Top 8 Internet Security Tips for Small Businesses

Top 8 Internet Security Tips for Small Businesses

When running a business, many invest in website security and try to limit liabilities while online.

Unfortunately, this does not always translate into the real world as some do not truly secure their workstations, file servers and other devices people use to access the Internet and files.

Without a doubt, this is only going to get more important as most businesses want to avoid big data breaches where they end up with a PR and marketing customer relations nightmare.

With this in mind, here are a few tips for a company looking to secure a business online. With this information, one can save their company plenty of money and time in the long run.

1. Secure the Office Network

First and foremost, a company should have a secure office network.

To get started, the IT staff should set up a password on the wireless router. Sadly, some skip this step as a way of saving time and keeping things easy for visitors.

This is not wise as people with antennas can access a network from a long range. The password should not be easy to guess and must not be related to the company or address.

Now, to take this further, people who sit at a desk all the time should access the Internet and network via an Ethernet cable. Not only will this eliminate some problems, but it is faster and more efficient to use a wired network rather than a wireless one.

Finally, while it is smart to have a password, one also remember to change it occasionally as an old vendor or employee may use this information to harm the business in the future.

2. Watch and Limit Internet Traffic

While it is beneficial to look the other way and allow staff to access social media and other sites, one should not allow their workers free range on the Internet. By limiting access, the company can prevent its workers from landing on sites filled with viruses and malware.

Ideally, one should opt for a software solution as there are plenty of programs which allow the user to block certain websites or search terms.

With this simple step, the organization can ensure that workers do not land on websites which cause harm to machines and networks.

3. Talk to Employees

Some workers will not know how to use a computer in a smart and safe fashion.

For example, when landing on some pages, a user will not realize that the site is a scam. To avoid serious issues in the long-term, the IT department should sit down with employees and discuss the dangers of the Internet.

With this proactive and simple approach, one can avoid annoying issues when a worker downloads a virus or lands in hot trouble in other ways. Remember, a network is only as strong as its weakest link and one employee can unknowingly wreak havoc on the rest of the computers.

4. Inspect Machines Often

While on a network, one computer can bring down the rest and create havoc on the office. To make sure this does not happen, the IT team should look at each workstation a couple of times a month.

When inspecting the machines and looking for updates, one can ensure that no security flaws exist on the workstations.

Since small issues can quickly escalate, this is an easy way for an organization to spot potential problems before they grow out of control.

5. Internet Browsers

Unless necessary, a firm should not use Internet Explorer.

Instead, by using more secure browsers like Chrome or Firefox, a user is unlikely to download a virus or malware.

At the same time, it is pertinent to download security patches and updates when needed. This will go a long way in preventing future issues as an old or outdated browser is bound to cause problems at some point.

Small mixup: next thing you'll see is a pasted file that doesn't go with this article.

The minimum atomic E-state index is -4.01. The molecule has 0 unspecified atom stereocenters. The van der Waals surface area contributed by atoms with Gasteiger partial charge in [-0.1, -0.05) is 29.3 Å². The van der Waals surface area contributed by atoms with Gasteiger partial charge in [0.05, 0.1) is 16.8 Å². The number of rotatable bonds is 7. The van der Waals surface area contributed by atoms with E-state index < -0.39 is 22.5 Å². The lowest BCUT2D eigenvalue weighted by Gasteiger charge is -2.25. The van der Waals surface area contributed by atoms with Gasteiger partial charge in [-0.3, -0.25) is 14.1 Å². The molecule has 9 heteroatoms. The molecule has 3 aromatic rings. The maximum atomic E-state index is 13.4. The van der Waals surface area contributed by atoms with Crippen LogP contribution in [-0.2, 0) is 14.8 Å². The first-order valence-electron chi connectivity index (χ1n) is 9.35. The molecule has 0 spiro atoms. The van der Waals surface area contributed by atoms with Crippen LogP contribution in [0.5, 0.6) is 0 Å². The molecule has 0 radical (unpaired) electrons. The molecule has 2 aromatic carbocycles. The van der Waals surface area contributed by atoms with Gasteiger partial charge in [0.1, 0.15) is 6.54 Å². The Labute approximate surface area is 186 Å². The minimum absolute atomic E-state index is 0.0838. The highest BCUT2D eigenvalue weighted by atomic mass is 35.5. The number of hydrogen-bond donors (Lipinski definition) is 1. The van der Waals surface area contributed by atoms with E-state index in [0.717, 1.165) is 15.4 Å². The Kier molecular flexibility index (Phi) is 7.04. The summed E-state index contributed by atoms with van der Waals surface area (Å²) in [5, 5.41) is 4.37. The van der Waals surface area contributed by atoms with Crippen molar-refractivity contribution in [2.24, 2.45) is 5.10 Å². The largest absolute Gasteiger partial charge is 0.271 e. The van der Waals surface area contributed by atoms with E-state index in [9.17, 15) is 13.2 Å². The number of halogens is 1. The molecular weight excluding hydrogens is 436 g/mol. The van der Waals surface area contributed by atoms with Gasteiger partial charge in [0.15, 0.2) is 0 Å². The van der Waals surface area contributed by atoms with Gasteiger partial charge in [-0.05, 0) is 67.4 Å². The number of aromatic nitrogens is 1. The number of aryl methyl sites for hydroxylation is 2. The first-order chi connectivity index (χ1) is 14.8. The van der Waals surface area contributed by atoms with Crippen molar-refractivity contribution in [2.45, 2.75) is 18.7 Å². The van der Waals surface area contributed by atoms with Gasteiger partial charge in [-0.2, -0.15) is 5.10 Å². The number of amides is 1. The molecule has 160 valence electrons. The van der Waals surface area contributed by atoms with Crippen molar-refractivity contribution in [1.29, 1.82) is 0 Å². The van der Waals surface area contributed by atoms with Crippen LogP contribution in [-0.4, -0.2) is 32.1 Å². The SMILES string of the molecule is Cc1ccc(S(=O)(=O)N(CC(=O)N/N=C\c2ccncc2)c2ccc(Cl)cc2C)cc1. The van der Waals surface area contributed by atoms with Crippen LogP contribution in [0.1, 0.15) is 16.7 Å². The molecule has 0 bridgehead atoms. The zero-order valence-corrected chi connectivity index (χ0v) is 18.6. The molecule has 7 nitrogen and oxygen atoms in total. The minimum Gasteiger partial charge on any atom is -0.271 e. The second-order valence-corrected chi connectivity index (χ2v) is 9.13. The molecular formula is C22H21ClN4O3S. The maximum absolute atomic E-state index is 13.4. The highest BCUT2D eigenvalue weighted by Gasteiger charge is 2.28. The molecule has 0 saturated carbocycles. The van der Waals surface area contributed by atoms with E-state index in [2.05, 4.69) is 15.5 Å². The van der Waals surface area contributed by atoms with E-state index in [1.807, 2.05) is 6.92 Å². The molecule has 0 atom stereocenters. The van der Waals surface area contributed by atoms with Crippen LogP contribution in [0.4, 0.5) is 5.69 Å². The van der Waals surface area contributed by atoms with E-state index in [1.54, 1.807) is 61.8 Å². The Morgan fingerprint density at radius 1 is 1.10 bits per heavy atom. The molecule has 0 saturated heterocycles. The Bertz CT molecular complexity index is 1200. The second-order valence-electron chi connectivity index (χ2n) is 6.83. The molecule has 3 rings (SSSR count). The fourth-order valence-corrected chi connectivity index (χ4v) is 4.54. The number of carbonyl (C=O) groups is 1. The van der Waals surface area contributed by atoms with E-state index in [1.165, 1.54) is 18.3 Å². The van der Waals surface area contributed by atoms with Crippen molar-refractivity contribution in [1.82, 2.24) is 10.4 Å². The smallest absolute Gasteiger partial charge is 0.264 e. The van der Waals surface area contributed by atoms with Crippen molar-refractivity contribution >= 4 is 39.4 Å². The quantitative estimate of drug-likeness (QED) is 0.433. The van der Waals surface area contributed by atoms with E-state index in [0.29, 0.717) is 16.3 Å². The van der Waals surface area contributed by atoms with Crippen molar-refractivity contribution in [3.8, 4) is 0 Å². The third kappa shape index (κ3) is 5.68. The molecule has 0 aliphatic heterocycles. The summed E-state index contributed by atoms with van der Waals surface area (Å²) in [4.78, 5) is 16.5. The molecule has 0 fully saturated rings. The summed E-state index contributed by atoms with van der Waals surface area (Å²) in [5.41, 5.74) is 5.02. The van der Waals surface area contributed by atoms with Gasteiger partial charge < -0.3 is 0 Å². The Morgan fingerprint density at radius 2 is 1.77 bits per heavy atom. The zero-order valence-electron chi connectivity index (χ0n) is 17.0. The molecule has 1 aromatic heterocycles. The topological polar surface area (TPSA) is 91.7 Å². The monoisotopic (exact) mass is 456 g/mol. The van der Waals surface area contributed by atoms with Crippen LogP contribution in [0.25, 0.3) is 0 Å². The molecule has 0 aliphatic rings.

One must fully understand that issues will mostly arise from the Internet, and it is wise to secure the most important and vital piece of software that one uses to get access to the Internet.

6. Minimize Programs

Finally, a company should minimize the programs that employees require.

While this might seem like overkill, it is an easy way for the firm to track computer users and avoid downloading a program full of bloatware.

Not only that, this makes things easier since employees can rely on a few, basic programs.

Finally, when using a program, a company should always make sure to pay for the product and register it with the company.

Remember, while it is often cheaper to find a freeware program, one should opt to buy the full version and avoid illegal sources as this is an easy way for hackers to insert viruses or spyware in the download package.

7. Anti-Virus Solution

Now, operating systems provide some anti-virus solutions.

Sadly, this is usually not enough, and an IT staff member should set up the right anti-virus software. To enjoy further protection, one must remember to set the updates to auto-install as it is easy to forget to check for ones all the time.

When setting the computers to do routine checks, the organization can catch small virus issues and delete them before they cause more problems.

8. Skip the Cloud

It is often easy for a company to sign up for a cloud account. While this is a great way to save information, it is not safe.

For this reason, if a company opts to use the cloud, it should only store information that will not harm the company.

Simply put, when storing customer information, a company should opt for an on-site approach as it will prevent serious and annoying data breaches.


While running a business, most do not think enough about their IT and online security.

This is not wise as one mistake can render the entire network useless. Furthermore, when looking at huge breaches like the one involving Target, one will see that it is too costly to ignore.

So remember, with a proactive and simple approach, a company owner can prevent most of the serious data breaches.

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